Michael Kimmelman: Why Sound Matters
"Architects often don’t think about sound. Here’s why they should." An eye-opening article by architecture critic, author and columnist of The New York Times Michael Kimmelman who will speak at RESONATE conference in Lisbon.
The New York Times architecture critic Michael Kimmelman points out the fourth dimension of architecture we usually don't think about: the sound experience that has many more layers besides noise and silence.
In his essay originally written for the New York Times, Michael Kimmelman trully recalls our attention to the sound experience that architects rarely are aware of when it comes to the design and how the sound experience affects its users. Sound, no less than aesthetic design of a space, gives a distinctive character to the places we work, inhabit, play, rest and so on, and helps shaping our perceptions and making us feel these places. Thereby, Michael Kimmelman points out that "...you don’t need to be a specialist to distinguish spaces according to the sounds they make."
Michael Kimmelman will be amongst 20 international guests to speak at RESONATE, Thinking Sound and Space in Lisbon on February 12. The line-up includes Kjetil Trædal Thorsen, the Founding Partner of Snøhetta who will present the secrets of their successful Oslo Opera House. The Principal of Diller Scofidio + Renfro Elisabeth Diller, rebel of the profession and one of the most influential builders of cultural spaces such as Los Angeles’s Broad Museum and The Shed between New York’s High Line and Hudson Yards, will speak about their achieved and future projects.
Kimmelman also points out that "sound defines, animates and enlarges the architecture" and he adds: "If only subliminally, we also know, by contrast, when sound spoils architecture because it fails to correspond to function." Thus, he underlines how sound and form reinforce each other, and why sound should be an integral part of the design processes of architecture.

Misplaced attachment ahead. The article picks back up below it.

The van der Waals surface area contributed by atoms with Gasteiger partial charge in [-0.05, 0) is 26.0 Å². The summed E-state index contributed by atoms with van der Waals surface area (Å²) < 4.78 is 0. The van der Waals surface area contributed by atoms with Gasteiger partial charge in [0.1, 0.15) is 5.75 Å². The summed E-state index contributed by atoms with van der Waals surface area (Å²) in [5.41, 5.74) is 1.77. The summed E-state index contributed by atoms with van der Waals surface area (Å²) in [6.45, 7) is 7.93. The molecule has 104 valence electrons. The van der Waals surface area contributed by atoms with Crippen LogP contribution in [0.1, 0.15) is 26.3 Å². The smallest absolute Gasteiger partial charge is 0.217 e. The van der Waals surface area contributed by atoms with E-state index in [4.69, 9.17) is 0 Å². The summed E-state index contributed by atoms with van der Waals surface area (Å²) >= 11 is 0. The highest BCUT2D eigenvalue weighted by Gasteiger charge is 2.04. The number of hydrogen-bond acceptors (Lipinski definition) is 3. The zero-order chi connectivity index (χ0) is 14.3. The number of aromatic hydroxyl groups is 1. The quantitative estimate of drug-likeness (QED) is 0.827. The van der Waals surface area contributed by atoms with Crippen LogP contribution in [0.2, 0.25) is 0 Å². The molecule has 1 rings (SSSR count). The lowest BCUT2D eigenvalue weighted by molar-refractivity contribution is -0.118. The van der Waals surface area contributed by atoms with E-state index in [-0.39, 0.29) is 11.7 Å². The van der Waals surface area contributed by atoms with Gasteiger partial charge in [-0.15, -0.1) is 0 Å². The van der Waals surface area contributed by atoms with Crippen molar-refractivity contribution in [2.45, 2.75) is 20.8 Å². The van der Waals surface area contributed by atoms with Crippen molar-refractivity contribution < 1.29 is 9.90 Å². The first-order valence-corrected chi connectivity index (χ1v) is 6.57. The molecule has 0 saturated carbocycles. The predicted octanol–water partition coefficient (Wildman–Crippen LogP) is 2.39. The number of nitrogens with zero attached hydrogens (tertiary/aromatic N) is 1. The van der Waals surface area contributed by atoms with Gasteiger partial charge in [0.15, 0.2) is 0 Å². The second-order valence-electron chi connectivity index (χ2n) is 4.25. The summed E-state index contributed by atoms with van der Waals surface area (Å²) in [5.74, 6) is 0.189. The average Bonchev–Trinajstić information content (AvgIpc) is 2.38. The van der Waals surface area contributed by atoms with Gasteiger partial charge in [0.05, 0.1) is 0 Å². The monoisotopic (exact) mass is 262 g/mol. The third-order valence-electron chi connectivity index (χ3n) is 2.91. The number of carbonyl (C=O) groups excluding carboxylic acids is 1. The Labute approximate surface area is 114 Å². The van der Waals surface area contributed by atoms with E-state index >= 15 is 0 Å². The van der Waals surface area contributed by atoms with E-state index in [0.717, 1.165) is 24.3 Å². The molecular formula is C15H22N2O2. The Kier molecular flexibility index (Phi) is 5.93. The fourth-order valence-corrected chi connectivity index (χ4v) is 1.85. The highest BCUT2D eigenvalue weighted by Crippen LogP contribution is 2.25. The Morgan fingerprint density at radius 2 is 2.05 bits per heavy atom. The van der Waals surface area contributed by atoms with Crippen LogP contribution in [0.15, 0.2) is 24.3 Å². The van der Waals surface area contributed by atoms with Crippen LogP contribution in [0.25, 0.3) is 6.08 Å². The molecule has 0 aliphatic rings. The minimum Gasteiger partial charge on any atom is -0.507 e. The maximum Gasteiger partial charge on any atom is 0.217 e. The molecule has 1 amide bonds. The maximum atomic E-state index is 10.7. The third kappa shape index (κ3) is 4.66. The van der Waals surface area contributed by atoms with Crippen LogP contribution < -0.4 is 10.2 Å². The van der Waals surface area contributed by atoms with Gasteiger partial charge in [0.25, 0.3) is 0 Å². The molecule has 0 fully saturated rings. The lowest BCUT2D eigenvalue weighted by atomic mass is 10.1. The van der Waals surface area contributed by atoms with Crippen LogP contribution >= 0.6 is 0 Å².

As we forward from REGENERATE, some quotes, thought and ideas hang in our minds. When we think about regenerating our cities - making the old new again utilizing repurposed space with rejuvenated programs, a crucial question was how to incorporate climate action into city-making.
“Dull, inert cities, it is true, do contain the seeds of their own destruction and little else. But lively, diverse, intense cities contain the seeds of their own regeneration, with energy enough to carry over for problems and needs outside themselves”
The list for most livable cities of 2019 from The Economist Intelligence Unit’s Global Liveability Index has kept Vienna in the top spot for the second year, kicking out the previous first place holder, Melbourne out of its seven-year-long reign as the most livable city in the world.
It's clear, we're not here to think small. We're rethinking an urban landscape, and more importantly, an attitude. We're here to recreate. We're here to grow. Or put it simply, to REGENERATE.
Kimmelman talks about his current research, writing and thoughts about sustainability and the urban condition in Prague.
Special lecture by Michael Kimmelman, architecture critic for The New York Times.
“A huge development project with high-densities is not yet a city. City is an extraordinary animal.” - Saskia Sassen